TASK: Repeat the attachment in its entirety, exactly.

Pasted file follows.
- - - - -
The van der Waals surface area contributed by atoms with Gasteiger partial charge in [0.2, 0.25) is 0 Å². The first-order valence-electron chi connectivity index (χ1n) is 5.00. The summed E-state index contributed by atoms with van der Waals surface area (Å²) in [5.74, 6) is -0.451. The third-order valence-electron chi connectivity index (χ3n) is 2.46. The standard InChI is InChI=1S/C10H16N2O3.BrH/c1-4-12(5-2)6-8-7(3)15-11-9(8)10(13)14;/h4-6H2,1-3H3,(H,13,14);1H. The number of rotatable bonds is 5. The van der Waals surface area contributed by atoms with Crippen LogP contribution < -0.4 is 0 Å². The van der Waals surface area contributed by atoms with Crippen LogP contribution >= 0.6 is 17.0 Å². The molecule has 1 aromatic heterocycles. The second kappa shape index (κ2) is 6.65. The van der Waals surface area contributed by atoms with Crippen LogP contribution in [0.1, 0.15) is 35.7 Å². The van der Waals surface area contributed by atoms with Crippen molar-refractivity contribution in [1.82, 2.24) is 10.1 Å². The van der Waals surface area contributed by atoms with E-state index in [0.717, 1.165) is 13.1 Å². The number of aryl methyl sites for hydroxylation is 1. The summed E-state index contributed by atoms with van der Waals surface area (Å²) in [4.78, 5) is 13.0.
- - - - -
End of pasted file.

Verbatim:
The van der Waals surface area contributed by atoms with Gasteiger partial charge in [0.2, 0.25) is 0 Å². The first-order valence-electron chi connectivity index (χ1n) is 5.00. The summed E-state index contributed by atoms with van der Waals surface area (Å²) in [5.74, 6) is -0.451. The third-order valence-electron chi connectivity index (χ3n) is 2.46. The standard InChI is InChI=1S/C10H16N2O3.BrH/c1-4-12(5-2)6-8-7(3)15-11-9(8)10(13)14;/h4-6H2,1-3H3,(H,13,14);1H. The number of rotatable bonds is 5. The van der Waals surface area contributed by atoms with Crippen LogP contribution < -0.4 is 0 Å². The van der Waals surface area contributed by atoms with Crippen LogP contribution >= 0.6 is 17.0 Å². The molecule has 1 aromatic heterocycles. The second kappa shape index (κ2) is 6.65. The van der Waals surface area contributed by atoms with Crippen LogP contribution in [0.1, 0.15) is 35.7 Å². The van der Waals surface area contributed by atoms with Crippen molar-refractivity contribution in [1.82, 2.24) is 10.1 Å². The van der Waals surface area contributed by atoms with E-state index in [0.717, 1.165) is 13.1 Å². The number of aryl methyl sites for hydroxylation is 1. The summed E-state index contributed by atoms with van der Waals surface area (Å²) in [4.78, 5) is 13.0.